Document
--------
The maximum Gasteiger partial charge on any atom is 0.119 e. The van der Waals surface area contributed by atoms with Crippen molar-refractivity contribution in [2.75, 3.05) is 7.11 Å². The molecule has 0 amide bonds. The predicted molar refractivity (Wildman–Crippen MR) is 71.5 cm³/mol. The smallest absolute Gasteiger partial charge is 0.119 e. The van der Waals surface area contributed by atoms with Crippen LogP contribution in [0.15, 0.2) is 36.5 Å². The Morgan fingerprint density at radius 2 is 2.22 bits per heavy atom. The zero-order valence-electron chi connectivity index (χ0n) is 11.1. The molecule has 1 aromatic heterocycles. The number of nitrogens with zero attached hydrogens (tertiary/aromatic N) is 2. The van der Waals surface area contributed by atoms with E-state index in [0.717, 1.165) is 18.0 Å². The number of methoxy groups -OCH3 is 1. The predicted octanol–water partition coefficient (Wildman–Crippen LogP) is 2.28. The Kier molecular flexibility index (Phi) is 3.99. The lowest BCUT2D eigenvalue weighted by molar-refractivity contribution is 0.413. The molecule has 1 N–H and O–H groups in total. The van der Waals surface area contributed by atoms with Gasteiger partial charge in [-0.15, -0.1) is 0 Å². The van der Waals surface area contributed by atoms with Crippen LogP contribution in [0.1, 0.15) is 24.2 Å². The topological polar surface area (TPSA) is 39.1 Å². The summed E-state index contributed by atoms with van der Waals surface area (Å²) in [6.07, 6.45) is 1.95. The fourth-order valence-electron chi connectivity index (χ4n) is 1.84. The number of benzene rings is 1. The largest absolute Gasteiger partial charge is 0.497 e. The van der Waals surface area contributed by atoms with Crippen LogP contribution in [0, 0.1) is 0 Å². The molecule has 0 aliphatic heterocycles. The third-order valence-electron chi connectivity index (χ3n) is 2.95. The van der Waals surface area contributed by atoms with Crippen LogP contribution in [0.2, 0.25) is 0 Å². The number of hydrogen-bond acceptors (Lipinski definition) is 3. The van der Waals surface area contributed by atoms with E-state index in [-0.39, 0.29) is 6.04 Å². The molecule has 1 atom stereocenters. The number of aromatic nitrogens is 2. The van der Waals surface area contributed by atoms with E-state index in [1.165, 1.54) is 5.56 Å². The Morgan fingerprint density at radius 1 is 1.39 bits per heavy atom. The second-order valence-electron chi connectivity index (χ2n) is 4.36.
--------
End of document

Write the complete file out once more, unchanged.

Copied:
The maximum Gasteiger partial charge on any atom is 0.119 e. The van der Waals surface area contributed by atoms with Crippen molar-refractivity contribution in [2.75, 3.05) is 7.11 Å². The molecule has 0 amide bonds. The predicted molar refractivity (Wildman–Crippen MR) is 71.5 cm³/mol. The smallest absolute Gasteiger partial charge is 0.119 e. The van der Waals surface area contributed by atoms with Crippen LogP contribution in [0.15, 0.2) is 36.5 Å². The Morgan fingerprint density at radius 2 is 2.22 bits per heavy atom. The zero-order valence-electron chi connectivity index (χ0n) is 11.1. The molecule has 1 aromatic heterocycles. The number of nitrogens with zero attached hydrogens (tertiary/aromatic N) is 2. The van der Waals surface area contributed by atoms with E-state index in [0.717, 1.165) is 18.0 Å². The number of methoxy groups -OCH3 is 1. The predicted octanol–water partition coefficient (Wildman–Crippen LogP) is 2.28. The Kier molecular flexibility index (Phi) is 3.99. The lowest BCUT2D eigenvalue weighted by molar-refractivity contribution is 0.413. The molecule has 1 N–H and O–H groups in total. The van der Waals surface area contributed by atoms with Gasteiger partial charge in [-0.15, -0.1) is 0 Å². The van der Waals surface area contributed by atoms with Crippen LogP contribution in [0.1, 0.15) is 24.2 Å². The topological polar surface area (TPSA) is 39.1 Å². The summed E-state index contributed by atoms with van der Waals surface area (Å²) in [6.07, 6.45) is 1.95. The fourth-order valence-electron chi connectivity index (χ4n) is 1.84. The number of benzene rings is 1. The largest absolute Gasteiger partial charge is 0.497 e. The van der Waals surface area contributed by atoms with Crippen LogP contribution in [0, 0.1) is 0 Å². The molecule has 0 aliphatic heterocycles. The third-order valence-electron chi connectivity index (χ3n) is 2.95. The van der Waals surface area contributed by atoms with Crippen LogP contribution in [0.2, 0.25) is 0 Å². The number of hydrogen-bond acceptors (Lipinski definition) is 3. The van der Waals surface area contributed by atoms with E-state index in [-0.39, 0.29) is 6.04 Å². The molecule has 1 atom stereocenters. The number of aromatic nitrogens is 2. The van der Waals surface area contributed by atoms with E-state index in [1.165, 1.54) is 5.56 Å². The Morgan fingerprint density at radius 1 is 1.39 bits per heavy atom. The second-order valence-electron chi connectivity index (χ2n) is 4.36.